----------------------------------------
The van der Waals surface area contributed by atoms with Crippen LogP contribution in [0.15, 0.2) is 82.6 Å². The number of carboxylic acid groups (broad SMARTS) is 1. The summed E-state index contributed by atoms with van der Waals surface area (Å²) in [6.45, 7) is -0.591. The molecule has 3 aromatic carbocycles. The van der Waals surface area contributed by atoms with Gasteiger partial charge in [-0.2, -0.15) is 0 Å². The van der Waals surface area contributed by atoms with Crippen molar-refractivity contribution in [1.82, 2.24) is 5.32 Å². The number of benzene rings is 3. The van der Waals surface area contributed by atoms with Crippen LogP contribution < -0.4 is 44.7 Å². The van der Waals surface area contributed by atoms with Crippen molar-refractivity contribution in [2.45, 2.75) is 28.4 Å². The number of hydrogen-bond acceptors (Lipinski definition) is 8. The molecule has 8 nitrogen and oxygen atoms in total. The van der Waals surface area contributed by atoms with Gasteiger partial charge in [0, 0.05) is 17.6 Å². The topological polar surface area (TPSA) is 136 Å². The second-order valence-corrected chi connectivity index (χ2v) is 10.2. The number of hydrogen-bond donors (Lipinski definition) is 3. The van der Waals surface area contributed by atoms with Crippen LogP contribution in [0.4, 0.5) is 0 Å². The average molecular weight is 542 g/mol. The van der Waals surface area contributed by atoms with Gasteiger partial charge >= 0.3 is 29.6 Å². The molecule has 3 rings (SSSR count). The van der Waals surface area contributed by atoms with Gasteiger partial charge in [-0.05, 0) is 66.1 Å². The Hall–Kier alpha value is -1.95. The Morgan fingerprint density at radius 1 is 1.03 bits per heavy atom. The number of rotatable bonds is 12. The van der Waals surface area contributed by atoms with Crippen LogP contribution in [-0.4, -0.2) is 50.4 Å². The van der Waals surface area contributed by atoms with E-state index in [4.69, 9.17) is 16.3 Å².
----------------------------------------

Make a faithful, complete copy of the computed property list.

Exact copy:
The van der Waals surface area contributed by atoms with Crippen LogP contribution in [0.15, 0.2) is 82.6 Å². The number of carboxylic acid groups (broad SMARTS) is 1. The summed E-state index contributed by atoms with van der Waals surface area (Å²) in [6.45, 7) is -0.591. The molecule has 3 aromatic carbocycles. The van der Waals surface area contributed by atoms with Gasteiger partial charge in [-0.2, -0.15) is 0 Å². The van der Waals surface area contributed by atoms with Crippen molar-refractivity contribution in [1.82, 2.24) is 5.32 Å². The number of benzene rings is 3. The van der Waals surface area contributed by atoms with Crippen LogP contribution < -0.4 is 44.7 Å². The van der Waals surface area contributed by atoms with Crippen molar-refractivity contribution in [2.45, 2.75) is 28.4 Å². The number of hydrogen-bond acceptors (Lipinski definition) is 8. The molecule has 8 nitrogen and oxygen atoms in total. The van der Waals surface area contributed by atoms with Gasteiger partial charge in [0, 0.05) is 17.6 Å². The topological polar surface area (TPSA) is 136 Å². The second-order valence-corrected chi connectivity index (χ2v) is 10.2. The number of hydrogen-bond donors (Lipinski definition) is 3. The van der Waals surface area contributed by atoms with Crippen LogP contribution in [0.4, 0.5) is 0 Å². The average molecular weight is 542 g/mol. The van der Waals surface area contributed by atoms with Gasteiger partial charge >= 0.3 is 29.6 Å². The molecule has 3 rings (SSSR count). The van der Waals surface area contributed by atoms with Gasteiger partial charge in [-0.05, 0) is 66.1 Å². The Hall–Kier alpha value is -1.95. The Morgan fingerprint density at radius 1 is 1.03 bits per heavy atom. The number of rotatable bonds is 12. The van der Waals surface area contributed by atoms with Crippen LogP contribution in [-0.4, -0.2) is 50.4 Å². The van der Waals surface area contributed by atoms with E-state index in [4.69, 9.17) is 16.3 Å².